Yun Hwa Sangha
 

History

Social Buddhism is the Dharma (Teaching) of wisdom for daily living and the vehicle to attain enlightenment. Neither above nor below sentient beings, it is within and together with us, eliminating ignorance so that we can realize and skillfully enact the realm of emancipation.
 
The origin of Social Buddhism begins with the time of Sok Ga Mo Ni Buddha. The records of Buddha’s teachings (Pali: suttas; Sanskrit: sutras) reveal Him interacting with and providing wise and compassionate guidance to people from all levels of society — from manual laborers to royalty — in meadows, on mountain peaks, in parks, private homes and palaces.

All these teachings take the form of conversations between the Buddha, His disciples, (both ordained and lay students), and people living in the villages and towns He visited. Most often the teachings begin with the Buddha being asked a question emerging from the daily life experiences of those fortunate enough to meet Him. Thus, from its very beginnings Buddhism has been socially engaged.

Today, Social Buddhism is most thoroughly exemplified by the teachings and practices of the Supreme Matriarch Ji Kwang Dae Poep Sa Nim of the Yun Hwa Denomination of World Social Buddhism.   
 
Social Buddhism is omniscient and the most encompassing form of Buddhism, embracing teachings and practices from Theravada, Mahayana, Vajrayana and Zen Buddhist traditions. As in other forms of Buddhism, Social Buddhism brings together monks, nuns and laypersons through the teachings of Buddha (the Absolute, the Truth), the study of suttas or sutras, meditation practice and the formal teaching of koans (Korean: kongan; Chinese: gongan).

In Social Buddhism, one has to know and revere both the Dharma taught by the Buddha, and the ethical precepts (Vinaya) that inform the Buddhist community (Sangha). But one must also honour the customs and manners appropriate to each place and time. First and foremost, however, Social Buddhism teaches the means-to and the meaning-of living a correct life every single day, exemplifying a correct mind, moment-to-moment.
 
What distinguishes Social Buddhism from other forms of Buddhism is a doctrine so direct, pure and all-encompassing that it is able to improvise fluently with the patterns and dynamics of contemporary life, while resolutely guiding people onto the path of Buddha. Some traditions have become tightly bound to specific cultural norms and constrained by fixed paradigms and dogmas rigidly adhered to for centuries. But Social Buddhism is more than flexible enough to respond to the minds of people as they have come to be through individual karma, all while following the original Dharma of Sok Ga Mo Ni Buddha.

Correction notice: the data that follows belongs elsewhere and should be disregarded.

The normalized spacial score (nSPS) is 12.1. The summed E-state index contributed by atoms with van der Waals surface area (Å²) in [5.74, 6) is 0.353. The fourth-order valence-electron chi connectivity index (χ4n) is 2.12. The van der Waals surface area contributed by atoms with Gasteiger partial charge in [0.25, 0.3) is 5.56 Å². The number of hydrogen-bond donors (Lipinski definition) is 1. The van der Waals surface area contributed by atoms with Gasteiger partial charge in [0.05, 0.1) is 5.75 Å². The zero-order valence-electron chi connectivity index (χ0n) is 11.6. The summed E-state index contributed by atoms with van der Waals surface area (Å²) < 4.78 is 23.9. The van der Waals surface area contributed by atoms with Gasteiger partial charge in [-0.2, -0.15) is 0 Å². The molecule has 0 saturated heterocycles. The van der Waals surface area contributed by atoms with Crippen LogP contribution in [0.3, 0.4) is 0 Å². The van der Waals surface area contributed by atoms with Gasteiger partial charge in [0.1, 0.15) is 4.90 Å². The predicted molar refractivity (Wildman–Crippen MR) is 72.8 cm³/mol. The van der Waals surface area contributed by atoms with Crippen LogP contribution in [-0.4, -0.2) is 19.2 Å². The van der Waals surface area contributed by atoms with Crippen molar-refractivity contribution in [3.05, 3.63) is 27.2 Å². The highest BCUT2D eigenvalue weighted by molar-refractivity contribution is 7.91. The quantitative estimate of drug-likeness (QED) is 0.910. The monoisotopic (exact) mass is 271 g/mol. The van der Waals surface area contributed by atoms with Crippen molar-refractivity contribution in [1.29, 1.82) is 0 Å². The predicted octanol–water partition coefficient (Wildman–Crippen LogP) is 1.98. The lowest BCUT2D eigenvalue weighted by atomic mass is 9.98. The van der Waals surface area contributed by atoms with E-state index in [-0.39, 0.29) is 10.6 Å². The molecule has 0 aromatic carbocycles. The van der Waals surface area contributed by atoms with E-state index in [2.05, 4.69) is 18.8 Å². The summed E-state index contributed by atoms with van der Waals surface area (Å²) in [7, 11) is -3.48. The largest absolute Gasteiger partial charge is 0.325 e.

Although it was Sok Ga Mo Ni Buddha’s intention to teach Social Buddhism, He had to respond to the people living during that period and the quality of their thoughts and mindfulness. Because of their ideologies and concepts, Sok Ga Mo Ni Buddha was obliged to stress a stricter and more ascetic teaching and practice.
 
Sok Ga Mo Ni Buddha was most appreciative that one of His lay students, Vimalakirti, taught a form of Social Buddhism, and even sent Moon Soo Bodhisattva (Manjusri), the Bodhisattva of Awareness and Wisdom, to attend him. But even Vimalakirti was unable to develop Social Buddhism to its full extent because the mind of the people was more inclined toward ascetic practice.
 
Social Buddhism is unique in providing the daily life wisdom to perform one’s correct function and duties as a human being while also offering the means to attain enlightenment. Without going into the mountains and living apart from society, one can live together with others and also be able to see oneself clearly and reflect upon oneself correctly. One can realize the highest levels of attainment in the very midst of the social world through cultivating true and clear relationships. Social Buddhism is truly boundless.
 
Supreme Matriarch Ji Kwang Dae Poep Sa Nim is recognized by many to be one of the few masters since Sok Ga Mo Ni Buddha who has dared to teach and demonstrate what Social Buddhism is by being a living exemplar.

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Moon calendar: The blue numbers are the moon dates. 1 is New Moon and 15 is Full Moon

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